Foreign Culinary Student Made in America

Rene S. Leon, Culinary Student

Rene S. Leon, Culinary Student

I asked one of my students at the ‘Culinary‘ (Culinary Institute of America) to tell me how he fulfilled his dream to become a student at the CIA. His journey was long yet extraordinarily inspiring. This is his story  in his own words.

“My name is Rene S. Leon and I grew up in a small town in Ecuador.

My brothers encouraged me to go away to study in the city of Cuenca which is about a one hour’s journey away from my parents’ home town. I remember the day when they brought me to Cuenca for the first time. I felt so strange and dizzy with anxiety. Imagine me: a country boy arriving in what I then thought was a big city. I grew up where the only traffic on the roads were cows and sheep and dogs running in packs. In Cuenca, there was so much noise and the exhaust from the cars covered the city in a cloud of soot.

Almost  immediately I began to miss my home town of San Fernando. I was terrified because I had to face my first day of class with so many new faces and new teachers. I felt people were looking at me, and this made me feel even more intimidated. Everything felt new, even the air smelled and tasted different from my hometown.  The change from the countryside to the city was so enormous that it felt as though I was living a different language.  For example, in my home town at the high school, I only learned a few vocabulary words in English. I had no idea how to string together a complete sentence.

In my first year in Cuenca, I failed the English class and, in the second year I failed again. I was miserable. I felt as though the whole world was resting on my shoulders. I told my parents that I wanted to drop out of the school. My mother was angry with me and angry with the school but I could see the love for me in her eyes. My parents were frustrated because they weren’t able to help me. They didn’t want me to end up like them.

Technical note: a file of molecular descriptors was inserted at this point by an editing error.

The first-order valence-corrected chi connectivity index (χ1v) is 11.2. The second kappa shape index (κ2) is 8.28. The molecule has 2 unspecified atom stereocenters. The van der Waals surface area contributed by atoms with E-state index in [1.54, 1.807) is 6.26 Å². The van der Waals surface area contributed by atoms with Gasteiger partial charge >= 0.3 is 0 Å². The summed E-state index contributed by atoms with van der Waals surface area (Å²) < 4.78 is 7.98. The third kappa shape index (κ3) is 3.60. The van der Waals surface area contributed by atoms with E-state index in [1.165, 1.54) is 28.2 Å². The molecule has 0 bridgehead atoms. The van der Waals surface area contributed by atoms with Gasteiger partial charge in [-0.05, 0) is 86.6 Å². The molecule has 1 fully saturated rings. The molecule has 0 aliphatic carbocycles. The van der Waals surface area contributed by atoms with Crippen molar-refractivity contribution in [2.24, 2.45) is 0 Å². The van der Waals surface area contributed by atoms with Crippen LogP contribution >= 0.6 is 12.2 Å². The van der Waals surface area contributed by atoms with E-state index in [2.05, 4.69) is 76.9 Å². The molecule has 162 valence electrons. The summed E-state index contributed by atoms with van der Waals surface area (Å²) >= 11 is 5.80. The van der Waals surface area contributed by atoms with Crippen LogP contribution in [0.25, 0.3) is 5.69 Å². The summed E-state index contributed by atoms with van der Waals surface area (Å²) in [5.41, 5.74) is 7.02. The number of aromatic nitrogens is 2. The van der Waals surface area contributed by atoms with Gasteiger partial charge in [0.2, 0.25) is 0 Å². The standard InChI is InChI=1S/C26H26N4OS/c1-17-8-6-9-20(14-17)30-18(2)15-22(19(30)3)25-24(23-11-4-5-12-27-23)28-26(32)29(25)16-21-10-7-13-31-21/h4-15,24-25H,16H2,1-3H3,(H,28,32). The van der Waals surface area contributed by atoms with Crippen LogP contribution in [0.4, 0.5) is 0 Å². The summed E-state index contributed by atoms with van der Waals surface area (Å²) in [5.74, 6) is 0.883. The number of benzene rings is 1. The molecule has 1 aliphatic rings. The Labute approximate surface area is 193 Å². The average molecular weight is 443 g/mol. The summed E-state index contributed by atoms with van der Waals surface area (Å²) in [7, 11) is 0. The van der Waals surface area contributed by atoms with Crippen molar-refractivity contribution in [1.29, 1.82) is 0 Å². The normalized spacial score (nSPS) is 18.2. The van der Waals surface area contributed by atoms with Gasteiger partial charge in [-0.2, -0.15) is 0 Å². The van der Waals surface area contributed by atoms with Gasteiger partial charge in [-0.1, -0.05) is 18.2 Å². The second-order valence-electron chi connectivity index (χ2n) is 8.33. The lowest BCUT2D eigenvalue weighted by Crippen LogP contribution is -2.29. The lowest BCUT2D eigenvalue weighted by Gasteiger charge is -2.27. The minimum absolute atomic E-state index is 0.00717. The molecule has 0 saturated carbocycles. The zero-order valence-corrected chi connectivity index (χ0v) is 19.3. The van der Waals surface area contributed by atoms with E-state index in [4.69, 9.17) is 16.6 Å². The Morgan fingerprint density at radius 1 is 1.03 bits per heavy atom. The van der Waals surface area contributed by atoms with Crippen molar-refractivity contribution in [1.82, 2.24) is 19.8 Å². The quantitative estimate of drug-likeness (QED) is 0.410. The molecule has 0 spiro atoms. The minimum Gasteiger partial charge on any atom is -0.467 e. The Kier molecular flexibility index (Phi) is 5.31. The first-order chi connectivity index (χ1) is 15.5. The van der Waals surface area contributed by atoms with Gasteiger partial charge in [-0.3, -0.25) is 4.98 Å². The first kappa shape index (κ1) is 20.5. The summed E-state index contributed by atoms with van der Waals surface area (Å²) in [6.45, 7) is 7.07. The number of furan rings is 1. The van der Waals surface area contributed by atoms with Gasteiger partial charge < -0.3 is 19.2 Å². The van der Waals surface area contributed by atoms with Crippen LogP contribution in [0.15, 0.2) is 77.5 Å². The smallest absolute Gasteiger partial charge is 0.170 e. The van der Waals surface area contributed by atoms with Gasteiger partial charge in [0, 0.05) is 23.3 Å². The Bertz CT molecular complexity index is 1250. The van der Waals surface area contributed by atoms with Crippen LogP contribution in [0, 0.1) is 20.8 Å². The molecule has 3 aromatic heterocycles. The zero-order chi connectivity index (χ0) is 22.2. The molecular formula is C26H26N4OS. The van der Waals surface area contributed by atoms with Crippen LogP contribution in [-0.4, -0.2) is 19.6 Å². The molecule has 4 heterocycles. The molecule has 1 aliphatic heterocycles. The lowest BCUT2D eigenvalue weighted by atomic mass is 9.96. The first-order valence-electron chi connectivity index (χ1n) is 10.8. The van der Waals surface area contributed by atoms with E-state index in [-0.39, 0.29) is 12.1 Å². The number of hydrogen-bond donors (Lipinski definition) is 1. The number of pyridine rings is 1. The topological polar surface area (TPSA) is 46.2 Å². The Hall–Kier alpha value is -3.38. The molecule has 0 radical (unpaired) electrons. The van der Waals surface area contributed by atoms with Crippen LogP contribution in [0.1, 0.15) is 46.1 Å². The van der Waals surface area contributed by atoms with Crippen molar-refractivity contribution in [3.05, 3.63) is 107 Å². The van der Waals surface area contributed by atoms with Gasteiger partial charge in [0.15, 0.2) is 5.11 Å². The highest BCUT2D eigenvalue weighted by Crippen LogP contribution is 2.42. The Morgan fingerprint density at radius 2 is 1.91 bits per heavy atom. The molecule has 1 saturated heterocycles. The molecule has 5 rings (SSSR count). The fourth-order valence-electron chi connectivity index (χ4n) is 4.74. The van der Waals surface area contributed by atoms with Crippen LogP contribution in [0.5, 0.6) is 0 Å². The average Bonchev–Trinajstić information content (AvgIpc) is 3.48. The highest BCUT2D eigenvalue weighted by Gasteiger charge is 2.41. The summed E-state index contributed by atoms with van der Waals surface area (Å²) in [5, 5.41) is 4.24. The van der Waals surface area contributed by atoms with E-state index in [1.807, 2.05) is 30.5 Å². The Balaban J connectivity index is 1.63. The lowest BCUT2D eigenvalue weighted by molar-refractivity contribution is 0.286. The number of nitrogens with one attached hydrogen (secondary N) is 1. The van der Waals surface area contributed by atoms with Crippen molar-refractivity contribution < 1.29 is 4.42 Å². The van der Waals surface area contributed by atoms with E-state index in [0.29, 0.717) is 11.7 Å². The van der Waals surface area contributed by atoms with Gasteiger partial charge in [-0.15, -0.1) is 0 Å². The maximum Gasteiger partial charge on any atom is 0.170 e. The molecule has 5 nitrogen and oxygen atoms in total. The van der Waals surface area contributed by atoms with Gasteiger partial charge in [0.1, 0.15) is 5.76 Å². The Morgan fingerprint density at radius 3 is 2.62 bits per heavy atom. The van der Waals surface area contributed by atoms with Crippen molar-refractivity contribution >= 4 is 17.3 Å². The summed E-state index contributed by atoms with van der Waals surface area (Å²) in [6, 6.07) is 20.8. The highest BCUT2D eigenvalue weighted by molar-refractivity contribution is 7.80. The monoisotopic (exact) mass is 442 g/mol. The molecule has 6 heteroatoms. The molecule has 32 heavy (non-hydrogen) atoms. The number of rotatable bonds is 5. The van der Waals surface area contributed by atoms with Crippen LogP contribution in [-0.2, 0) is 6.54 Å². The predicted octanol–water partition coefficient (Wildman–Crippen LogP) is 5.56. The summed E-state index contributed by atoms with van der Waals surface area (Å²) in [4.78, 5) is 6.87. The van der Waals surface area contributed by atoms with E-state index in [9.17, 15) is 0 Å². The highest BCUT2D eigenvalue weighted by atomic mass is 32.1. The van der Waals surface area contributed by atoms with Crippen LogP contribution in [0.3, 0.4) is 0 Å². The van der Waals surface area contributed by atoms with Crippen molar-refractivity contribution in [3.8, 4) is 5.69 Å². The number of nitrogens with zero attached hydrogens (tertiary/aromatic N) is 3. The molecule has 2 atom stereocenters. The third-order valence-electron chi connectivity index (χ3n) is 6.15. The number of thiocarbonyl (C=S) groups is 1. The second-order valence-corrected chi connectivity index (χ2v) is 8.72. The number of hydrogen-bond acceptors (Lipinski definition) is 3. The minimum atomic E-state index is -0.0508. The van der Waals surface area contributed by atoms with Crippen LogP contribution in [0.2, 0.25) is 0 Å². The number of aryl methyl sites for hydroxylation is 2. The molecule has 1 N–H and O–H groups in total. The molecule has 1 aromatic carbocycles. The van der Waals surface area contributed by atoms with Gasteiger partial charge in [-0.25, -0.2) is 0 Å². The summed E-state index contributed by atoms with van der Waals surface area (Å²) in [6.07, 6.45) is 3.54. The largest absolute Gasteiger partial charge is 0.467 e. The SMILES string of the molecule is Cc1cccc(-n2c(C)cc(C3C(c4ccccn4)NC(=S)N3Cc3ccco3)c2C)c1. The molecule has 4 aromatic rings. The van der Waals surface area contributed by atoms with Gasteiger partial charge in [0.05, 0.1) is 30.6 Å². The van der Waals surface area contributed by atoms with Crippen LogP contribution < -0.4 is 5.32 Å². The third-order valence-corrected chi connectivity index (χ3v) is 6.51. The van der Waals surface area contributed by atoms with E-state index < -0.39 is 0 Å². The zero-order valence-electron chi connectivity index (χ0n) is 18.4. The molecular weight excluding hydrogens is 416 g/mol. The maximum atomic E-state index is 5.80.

They always hoped that my brothers and I could get further along because their parents had never supported their dream of going to school. My mother dropped out in the fourth grade and my father made it only as far as the sixth grade. This is why they insisted I return to Cuenca and finish my education. I did manage to graduate, but even up to the last day I always hated English classes.

As soon as I left school, I made up my mind that I wanted to emigrate to America even though I didn’t have any money in my pocket. The job market in Cuenca was not great at the time. I  managed to find work in a fast food restaurant.  It was like a KFC (Kentucky Fried Chicken) but I earned only $28  a month and I needed $5,000 to  to get to the U.S.

It was impossible to continue dreaming.  But then I heard from my neighbor that they were hiring at his factory. I asked him if he would mind writing a reference letter so that I could apply there. He said, “No problem. I could even take you there!” I was so happy when I heard the salary was $95 a month. I felt a little closer to achieving my goal, but at the same time I was scared because I knew I had to improve my English in order to come to America.

A few months later I decided to borrow the money and come to the United States. When I arrived in 1995, I had to face the same terrible problem that I had in high school:  English!  And this time it was even worse because I had to learn the language in order to get a job. I was very lucky, though, because when I arrived here, my brother Danilo gave me his job.

It was the noblest thing that anyone had ever done for me. That job consisted of washing dishes. But even for this work, I needed English. Fortunately, things have improved since I arrived. I learned fast, and after eight years of hard work, I realized that I could move up the ladder.

I left behind a culture that traces its roots to the Incas (approximately 500 AD) where some ways of life still haven’t changed. Next month, I will graduate with a Bachelor’s degree from The Culinary Institute of America, the world’s premier culinary college.”

I don’t know what Rene will do with his culinary degree. But I do know that he boldly dared to take a risk to go after his passion in food and overcame obstacles that others would shrink from. For if you don’t ask for what you want, the chances of getting it are close to zero.

3 thoughts on “Foreign Culinary Student Made in America

  1. That is simply inspiring. Rene’s essay reads like the beginning of a biography of a great chef who worked hard and achieved the quintessential American dream–and I can’t wait to read the epilogue in several years.

  2. Hi brother I feel very happy and exited that you got your dream I wish you the best in your live because you deserve it. When I started to read I almost cry because all fo the things you have to pass but you gct there.

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